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Sri Lanka tops South Asia in human development index 2017

Sept 18, 2018 (LBO) - Sri Lanka has been classified under the “High Human Development” category, with a Human Development Index value of 0.770 , and ranked 76 out of 189 countries in 2017, a statement said. Between 1990 and 2017, Sri Lanka’s HDI value increased from 0.625 to 0.770, an increase of 23.2 percent. The HDI’s measure national achievements in health, education and income and are calculated by the United Nations Development Programme (UNDP). Between 1990 and 2017, Sri Lanka’s life expectancy at birth increased by 6.0 years, mean years of schooling increased by 2.5 years and expected years of schooling increased by 2.6 years. Sri Lanka’s GNI per capita increased by about 215.8 percent between 1990 and 2017. South Asia has experienced the fastest HDI growth among developing regions with a 45.3 percent increase since 1990.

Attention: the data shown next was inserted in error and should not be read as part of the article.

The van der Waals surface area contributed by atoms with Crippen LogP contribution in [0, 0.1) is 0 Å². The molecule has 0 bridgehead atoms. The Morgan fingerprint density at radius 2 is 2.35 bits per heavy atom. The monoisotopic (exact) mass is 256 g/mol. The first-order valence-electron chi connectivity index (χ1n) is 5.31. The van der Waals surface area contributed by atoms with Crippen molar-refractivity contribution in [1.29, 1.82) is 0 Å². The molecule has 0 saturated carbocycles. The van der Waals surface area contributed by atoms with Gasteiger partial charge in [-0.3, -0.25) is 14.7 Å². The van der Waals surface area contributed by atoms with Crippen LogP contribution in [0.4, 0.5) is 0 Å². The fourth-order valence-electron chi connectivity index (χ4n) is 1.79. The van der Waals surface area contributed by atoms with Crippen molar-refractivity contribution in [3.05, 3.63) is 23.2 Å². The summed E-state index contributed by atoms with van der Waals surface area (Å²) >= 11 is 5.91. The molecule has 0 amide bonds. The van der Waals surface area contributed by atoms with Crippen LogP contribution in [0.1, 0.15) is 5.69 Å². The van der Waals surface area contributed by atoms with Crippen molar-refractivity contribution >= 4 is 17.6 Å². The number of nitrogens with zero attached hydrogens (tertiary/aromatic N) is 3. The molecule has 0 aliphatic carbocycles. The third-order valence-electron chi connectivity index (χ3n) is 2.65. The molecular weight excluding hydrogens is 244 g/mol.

Norway, Switzerland, Australia, Ireland and Germany lead the ranking of 189 countries and territories in the latest rankings, while Niger, the Central African Republic, South Sudan, Chad and Burundi have the lowest scores.

The overall trend globally is toward continued human development improvements, with many countries moving up through the human development categories: out of the 189 countries for which the HDI is calculated, 59 countries are today in the very high human development group and only 38 countries fall in the low HDI group.

Just eight years ago in 2010, the figures were 46 and 49 countries respectively.

Ireland enjoyed the highest increase in HDI rank between 2012 and 2017 moving up 13 places, while Turkey, the Dominican Republic and Botswana were also developing strongly, each moving up eight places.

All three steepest declines in human development ranking were countries in conflict: the Syrian Arab Republic had the largest decrease in HDI rank, falling 27 places, followed by Libya (26 places), and Yemen (20 places).

Movements in the HDI are driven by changes in health, education and income.

Health has improved considerably as shown by life expectancy at birth which has increased by almost seven years globally, with Sub-Saharan Africa and South Asia showing the greatest progress, each experiencing increases of about 11 years since 1990.

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